Everything I have heard, seen, and learned in the last nine days makes me feel like I have been in Cairo for months. Events unfold so fast every day, and information circulates in such unexpected ways, often on Facebook before being on TV or radio, that trying to understand the situation as a whole is overwhelming. Add the contrast between what local news outlets report and how western media interpret events, and you are even more lost and hesitant as to whose vision of reality you should trust.
I arrived to Cairo in a euphoric atmosphere fueled by the preparations for the June 30th protest and the campaign of the Tamarod movement, which gathered the signatures of millions of Egyptians. Already, the night of the 29th, residents of El Rehab -- the nice suburb of Cairo where I am hosted -- were out chanting and dancing. Before I knew it, I found myself following my friend's mother to distribute sheets saying "Irhal" ("Get Out") and collect more signatures against Morsi's presidency.
On public transportation, the atmosphere was similar. Although my trips downtown were limited because of safety concerns, I know that what I have seen on each hour-long ride is part of a new Egypt that started taking shape over two years ago. In the ladies' car on the metro, women are talking politics openly and eagerly. On buses, everyone is eavesdropping on similar conversations, louder than the already loud national songs, and ready to march with thousands of flags above their heads.
Rarely in my life have I seen a nation-wide discussion going on everywhere I went at any time of the day. However, it is hard to call this conversation a debate in which people are truly ready to listen to each other. These days, arguing for a middle ground and refusing to entirely support the pro- or the anti-Morsi is quasi impossible. Although they may very well be opposed to Morsi's government, Egyptians currently critical of the violent means employed by some Morsi opponents, and of the more than ambiguous role of the army, are sometimes not far from being seen as "sleeping cells" of the Brotherhood. In other words, you cannot be neutral; you are necessarily put in one bag or another.
Thus, I became more aware of how subtle the line is between calling Morsi's supporters "sheep", "traitors", and "vampires", or Morsi's opponents, enemies of Islam, and finding the killing of individuals acceptable. "When human beings are treated like animals, suggested my friend from Cairo, their death does not shock you all that much anymore." Sadly, the events of the past few days show how much she is right.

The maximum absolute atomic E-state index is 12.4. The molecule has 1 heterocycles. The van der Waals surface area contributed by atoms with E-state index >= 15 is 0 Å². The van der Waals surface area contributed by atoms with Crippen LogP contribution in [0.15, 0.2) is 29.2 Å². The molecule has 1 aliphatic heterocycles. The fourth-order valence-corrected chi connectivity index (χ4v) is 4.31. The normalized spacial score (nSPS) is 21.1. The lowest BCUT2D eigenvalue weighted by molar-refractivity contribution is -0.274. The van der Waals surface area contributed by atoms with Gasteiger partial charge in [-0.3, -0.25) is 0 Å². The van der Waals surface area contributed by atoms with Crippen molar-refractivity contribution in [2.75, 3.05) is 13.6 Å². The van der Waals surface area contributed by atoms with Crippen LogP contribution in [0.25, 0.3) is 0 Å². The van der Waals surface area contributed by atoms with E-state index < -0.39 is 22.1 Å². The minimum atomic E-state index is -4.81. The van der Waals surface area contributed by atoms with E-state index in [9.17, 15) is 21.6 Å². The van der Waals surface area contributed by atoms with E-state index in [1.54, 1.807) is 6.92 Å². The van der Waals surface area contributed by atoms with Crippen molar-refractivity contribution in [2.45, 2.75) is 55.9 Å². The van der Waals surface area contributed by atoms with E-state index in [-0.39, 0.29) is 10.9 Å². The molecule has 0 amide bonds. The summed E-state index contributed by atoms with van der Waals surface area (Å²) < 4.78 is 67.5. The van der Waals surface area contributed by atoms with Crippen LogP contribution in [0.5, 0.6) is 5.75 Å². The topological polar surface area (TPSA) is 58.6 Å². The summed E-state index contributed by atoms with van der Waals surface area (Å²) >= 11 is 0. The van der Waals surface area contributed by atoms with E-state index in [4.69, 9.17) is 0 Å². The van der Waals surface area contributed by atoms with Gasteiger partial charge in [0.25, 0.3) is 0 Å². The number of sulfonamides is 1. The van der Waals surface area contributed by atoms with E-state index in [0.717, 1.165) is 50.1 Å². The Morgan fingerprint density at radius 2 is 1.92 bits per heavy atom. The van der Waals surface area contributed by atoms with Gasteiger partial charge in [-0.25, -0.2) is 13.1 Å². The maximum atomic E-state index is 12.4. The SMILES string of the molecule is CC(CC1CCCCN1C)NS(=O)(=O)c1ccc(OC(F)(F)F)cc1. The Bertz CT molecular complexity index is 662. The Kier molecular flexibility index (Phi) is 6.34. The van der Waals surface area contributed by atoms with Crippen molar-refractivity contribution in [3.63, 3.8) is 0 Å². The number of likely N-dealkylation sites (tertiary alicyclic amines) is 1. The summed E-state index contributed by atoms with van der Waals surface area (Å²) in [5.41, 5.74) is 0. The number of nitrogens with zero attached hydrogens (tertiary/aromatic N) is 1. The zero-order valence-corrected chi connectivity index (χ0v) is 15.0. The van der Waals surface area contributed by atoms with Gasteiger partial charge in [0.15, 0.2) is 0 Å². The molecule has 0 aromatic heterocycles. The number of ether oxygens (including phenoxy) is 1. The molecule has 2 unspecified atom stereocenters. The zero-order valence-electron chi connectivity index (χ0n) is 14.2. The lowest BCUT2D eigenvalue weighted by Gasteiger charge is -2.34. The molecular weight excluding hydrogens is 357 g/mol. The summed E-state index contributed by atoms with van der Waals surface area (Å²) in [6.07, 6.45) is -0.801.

The night before Morsi's "arrest", the same night of his interminable speech about legitimacy, I went to one of the main protests with my friend and her mother by the presidential palace (Itahadiya). In contrast with what was presented as Morsi's complete lack of control, the army looked incredibly empowered, as it enjoyed a renewed popularity on the streets. People would stop by to take pictures with soldiers, and cheered at tanks and army helicopters flying over the crowd, following them with dozens of green laser lights. As I walked around, this incredibly large and young gathering of men, women, children, babies, and soccer leagues, singing under a sky lit by improvised fireworks, did not look like much of a "protest." It seemed that people had simply moved from their homes out to the streets for several days, to be together, although ironically many of them would have stood on different sides of the political spectrum a few months earlier.
Unlike other days when I walked the streets of Cairo, people did not pay much attention to me. In the middle of the crowd, I could almost blend in, and some took me for my friend's sister. People see only what they want to see, I thought to myself, and as long as you stand among them and not in front of them, for a few moments who you really are does not really matter. That night, I saw only one other foreigner who, temporarily, looked as invisible as me.
On Wednesday July 3rd, as the army was finally pronouncing the end of Morsi's rule on Egyptian TV, western channels ran headlines announcing a military coup. Interestingly, a whole debate grew around the term chosen to label the event. I received many emails asking me if I was safe, and realized that the thoughts and images we associate with simple words make us look at reality in a completely different way. To me, it seemed that exactly what was planned had taken place; by the end of the army's ultimatum, officers had replaced Morsi on the screens. Yes, the sky did turn into a stage of colorful and loud celebrations for the rest of the night, but to me, the army's actions did not evoke the strength, heroism, or rupture often associated with the concept of "coup." Not much seemed to have changed at all.
Now that violent clashes have been erupting in different cities, it is difficult to see what can end this violence and make people trust the formation of a new government. How can the army look fair and democratic to Morsi's supporters while they are perceived as traitors, and their media outlets, shut down? I wonder how people can feel peaceful enough in their hearts and minds to celebrate the joyful fast of Ramadan. Let's hope that a Ramadan miracle can calm things down.